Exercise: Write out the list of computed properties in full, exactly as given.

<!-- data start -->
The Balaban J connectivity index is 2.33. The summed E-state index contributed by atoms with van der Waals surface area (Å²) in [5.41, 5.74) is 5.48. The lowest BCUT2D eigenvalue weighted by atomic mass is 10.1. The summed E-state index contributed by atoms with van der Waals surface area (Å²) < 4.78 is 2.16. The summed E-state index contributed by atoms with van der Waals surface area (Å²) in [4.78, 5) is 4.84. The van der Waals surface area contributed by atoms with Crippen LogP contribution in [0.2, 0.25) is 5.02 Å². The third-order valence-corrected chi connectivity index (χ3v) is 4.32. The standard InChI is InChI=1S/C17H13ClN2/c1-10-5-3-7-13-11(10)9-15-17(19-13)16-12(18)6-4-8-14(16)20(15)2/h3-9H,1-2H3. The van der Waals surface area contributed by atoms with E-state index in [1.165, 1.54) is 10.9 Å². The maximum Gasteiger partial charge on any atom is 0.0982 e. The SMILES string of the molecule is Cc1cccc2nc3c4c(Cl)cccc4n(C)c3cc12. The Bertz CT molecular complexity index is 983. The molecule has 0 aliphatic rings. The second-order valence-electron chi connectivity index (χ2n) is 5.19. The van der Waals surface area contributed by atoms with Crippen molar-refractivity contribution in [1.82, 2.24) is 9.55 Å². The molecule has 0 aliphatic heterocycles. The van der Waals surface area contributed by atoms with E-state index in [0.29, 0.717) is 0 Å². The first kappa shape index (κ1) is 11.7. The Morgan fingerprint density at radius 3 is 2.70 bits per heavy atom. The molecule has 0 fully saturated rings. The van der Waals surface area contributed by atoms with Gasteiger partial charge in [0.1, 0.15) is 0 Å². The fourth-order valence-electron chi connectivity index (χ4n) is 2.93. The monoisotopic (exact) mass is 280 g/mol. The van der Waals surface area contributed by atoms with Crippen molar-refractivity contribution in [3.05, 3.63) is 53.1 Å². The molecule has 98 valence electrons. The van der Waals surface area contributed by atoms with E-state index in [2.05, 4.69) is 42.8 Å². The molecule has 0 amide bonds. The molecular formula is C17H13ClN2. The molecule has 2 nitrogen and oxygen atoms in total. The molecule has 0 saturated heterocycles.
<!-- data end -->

The Balaban J connectivity index is 2.33. The summed E-state index contributed by atoms with van der Waals surface area (Å²) in [5.41, 5.74) is 5.48. The lowest BCUT2D eigenvalue weighted by atomic mass is 10.1. The summed E-state index contributed by atoms with van der Waals surface area (Å²) < 4.78 is 2.16. The summed E-state index contributed by atoms with van der Waals surface area (Å²) in [4.78, 5) is 4.84. The van der Waals surface area contributed by atoms with Crippen LogP contribution in [0.2, 0.25) is 5.02 Å². The third-order valence-corrected chi connectivity index (χ3v) is 4.32. The standard InChI is InChI=1S/C17H13ClN2/c1-10-5-3-7-13-11(10)9-15-17(19-13)16-12(18)6-4-8-14(16)20(15)2/h3-9H,1-2H3. The van der Waals surface area contributed by atoms with E-state index in [1.165, 1.54) is 10.9 Å². The maximum Gasteiger partial charge on any atom is 0.0982 e. The SMILES string of the molecule is Cc1cccc2nc3c4c(Cl)cccc4n(C)c3cc12. The Bertz CT molecular complexity index is 983. The molecule has 0 aliphatic rings. The second-order valence-electron chi connectivity index (χ2n) is 5.19. The van der Waals surface area contributed by atoms with Crippen molar-refractivity contribution in [1.82, 2.24) is 9.55 Å². The molecule has 0 aliphatic heterocycles. The van der Waals surface area contributed by atoms with E-state index in [0.29, 0.717) is 0 Å². The first kappa shape index (κ1) is 11.7. The Morgan fingerprint density at radius 3 is 2.70 bits per heavy atom. The molecule has 0 fully saturated rings. The van der Waals surface area contributed by atoms with Gasteiger partial charge in [0.1, 0.15) is 0 Å². The fourth-order valence-electron chi connectivity index (χ4n) is 2.93. The monoisotopic (exact) mass is 280 g/mol. The van der Waals surface area contributed by atoms with Crippen molar-refractivity contribution in [3.05, 3.63) is 53.1 Å². The molecule has 98 valence electrons. The van der Waals surface area contributed by atoms with E-state index in [2.05, 4.69) is 42.8 Å². The molecule has 0 amide bonds. The molecular formula is C17H13ClN2. The molecule has 2 nitrogen and oxygen atoms in total. The molecule has 0 saturated heterocycles.